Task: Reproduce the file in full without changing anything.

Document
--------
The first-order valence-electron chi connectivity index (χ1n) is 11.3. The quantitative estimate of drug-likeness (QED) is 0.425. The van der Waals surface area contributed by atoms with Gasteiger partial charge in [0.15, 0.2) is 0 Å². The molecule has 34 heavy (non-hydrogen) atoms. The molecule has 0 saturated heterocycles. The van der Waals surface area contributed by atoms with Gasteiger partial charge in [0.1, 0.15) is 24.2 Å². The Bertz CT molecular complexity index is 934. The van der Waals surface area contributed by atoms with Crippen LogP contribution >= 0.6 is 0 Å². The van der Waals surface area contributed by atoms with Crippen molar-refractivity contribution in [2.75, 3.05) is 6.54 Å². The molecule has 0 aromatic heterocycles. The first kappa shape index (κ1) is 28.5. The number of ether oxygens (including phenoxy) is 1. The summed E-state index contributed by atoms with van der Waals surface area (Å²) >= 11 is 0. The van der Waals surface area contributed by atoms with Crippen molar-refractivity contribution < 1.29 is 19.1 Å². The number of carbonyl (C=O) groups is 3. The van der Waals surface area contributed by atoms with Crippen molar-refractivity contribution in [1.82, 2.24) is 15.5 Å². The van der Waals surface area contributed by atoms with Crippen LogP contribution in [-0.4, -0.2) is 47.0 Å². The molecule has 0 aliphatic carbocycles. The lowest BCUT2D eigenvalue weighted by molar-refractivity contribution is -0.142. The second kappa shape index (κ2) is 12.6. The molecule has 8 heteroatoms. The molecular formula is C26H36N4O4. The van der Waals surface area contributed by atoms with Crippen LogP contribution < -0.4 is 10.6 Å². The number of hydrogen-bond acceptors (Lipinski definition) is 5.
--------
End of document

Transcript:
The first-order valence-electron chi connectivity index (χ1n) is 11.3. The quantitative estimate of drug-likeness (QED) is 0.425. The van der Waals surface area contributed by atoms with Gasteiger partial charge in [0.15, 0.2) is 0 Å². The molecule has 34 heavy (non-hydrogen) atoms. The molecule has 0 saturated heterocycles. The van der Waals surface area contributed by atoms with Gasteiger partial charge in [0.1, 0.15) is 24.2 Å². The Bertz CT molecular complexity index is 934. The van der Waals surface area contributed by atoms with Crippen LogP contribution >= 0.6 is 0 Å². The van der Waals surface area contributed by atoms with Crippen molar-refractivity contribution in [2.75, 3.05) is 6.54 Å². The molecule has 0 aromatic heterocycles. The first kappa shape index (κ1) is 28.5. The number of ether oxygens (including phenoxy) is 1. The summed E-state index contributed by atoms with van der Waals surface area (Å²) >= 11 is 0. The van der Waals surface area contributed by atoms with Crippen molar-refractivity contribution < 1.29 is 19.1 Å². The number of carbonyl (C=O) groups is 3. The van der Waals surface area contributed by atoms with Crippen molar-refractivity contribution in [1.82, 2.24) is 15.5 Å². The van der Waals surface area contributed by atoms with Crippen LogP contribution in [-0.4, -0.2) is 47.0 Å². The molecule has 0 aliphatic carbocycles. The lowest BCUT2D eigenvalue weighted by molar-refractivity contribution is -0.142. The second kappa shape index (κ2) is 12.6. The molecule has 8 heteroatoms. The molecular formula is C26H36N4O4. The van der Waals surface area contributed by atoms with Crippen LogP contribution < -0.4 is 10.6 Å². The number of hydrogen-bond acceptors (Lipinski definition) is 5.